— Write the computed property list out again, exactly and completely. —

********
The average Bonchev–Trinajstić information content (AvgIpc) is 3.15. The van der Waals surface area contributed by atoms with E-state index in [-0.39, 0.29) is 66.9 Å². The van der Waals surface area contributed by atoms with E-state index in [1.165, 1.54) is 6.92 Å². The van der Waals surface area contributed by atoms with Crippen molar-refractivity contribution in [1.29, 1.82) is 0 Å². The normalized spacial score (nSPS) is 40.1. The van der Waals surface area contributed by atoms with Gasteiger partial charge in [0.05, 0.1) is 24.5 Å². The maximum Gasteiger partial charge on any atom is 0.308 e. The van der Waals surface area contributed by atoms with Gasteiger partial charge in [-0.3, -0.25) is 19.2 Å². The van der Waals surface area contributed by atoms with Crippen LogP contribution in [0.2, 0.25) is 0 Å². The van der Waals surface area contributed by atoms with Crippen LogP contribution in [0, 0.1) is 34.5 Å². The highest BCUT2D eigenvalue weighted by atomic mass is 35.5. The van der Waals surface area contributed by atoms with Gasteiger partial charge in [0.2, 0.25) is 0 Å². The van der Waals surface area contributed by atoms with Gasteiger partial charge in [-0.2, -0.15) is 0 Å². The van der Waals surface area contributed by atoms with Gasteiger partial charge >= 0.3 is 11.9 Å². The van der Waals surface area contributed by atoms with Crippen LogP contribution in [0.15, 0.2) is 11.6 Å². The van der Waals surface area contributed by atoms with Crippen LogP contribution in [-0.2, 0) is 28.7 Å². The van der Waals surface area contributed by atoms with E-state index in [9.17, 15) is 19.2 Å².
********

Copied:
The average Bonchev–Trinajstić information content (AvgIpc) is 3.15. The van der Waals surface area contributed by atoms with E-state index in [-0.39, 0.29) is 66.9 Å². The van der Waals surface area contributed by atoms with E-state index in [1.165, 1.54) is 6.92 Å². The van der Waals surface area contributed by atoms with Crippen molar-refractivity contribution in [1.29, 1.82) is 0 Å². The normalized spacial score (nSPS) is 40.1. The van der Waals surface area contributed by atoms with Gasteiger partial charge in [0.05, 0.1) is 24.5 Å². The maximum Gasteiger partial charge on any atom is 0.308 e. The van der Waals surface area contributed by atoms with Gasteiger partial charge in [-0.3, -0.25) is 19.2 Å². The van der Waals surface area contributed by atoms with Crippen LogP contribution in [0.2, 0.25) is 0 Å². The van der Waals surface area contributed by atoms with Crippen LogP contribution in [0, 0.1) is 34.5 Å². The highest BCUT2D eigenvalue weighted by atomic mass is 35.5. The van der Waals surface area contributed by atoms with Gasteiger partial charge in [0.2, 0.25) is 0 Å². The van der Waals surface area contributed by atoms with Gasteiger partial charge in [-0.2, -0.15) is 0 Å². The van der Waals surface area contributed by atoms with Gasteiger partial charge >= 0.3 is 11.9 Å². The van der Waals surface area contributed by atoms with Crippen LogP contribution in [0.15, 0.2) is 11.6 Å². The van der Waals surface area contributed by atoms with Crippen LogP contribution in [-0.2, 0) is 28.7 Å². The van der Waals surface area contributed by atoms with E-state index in [9.17, 15) is 19.2 Å².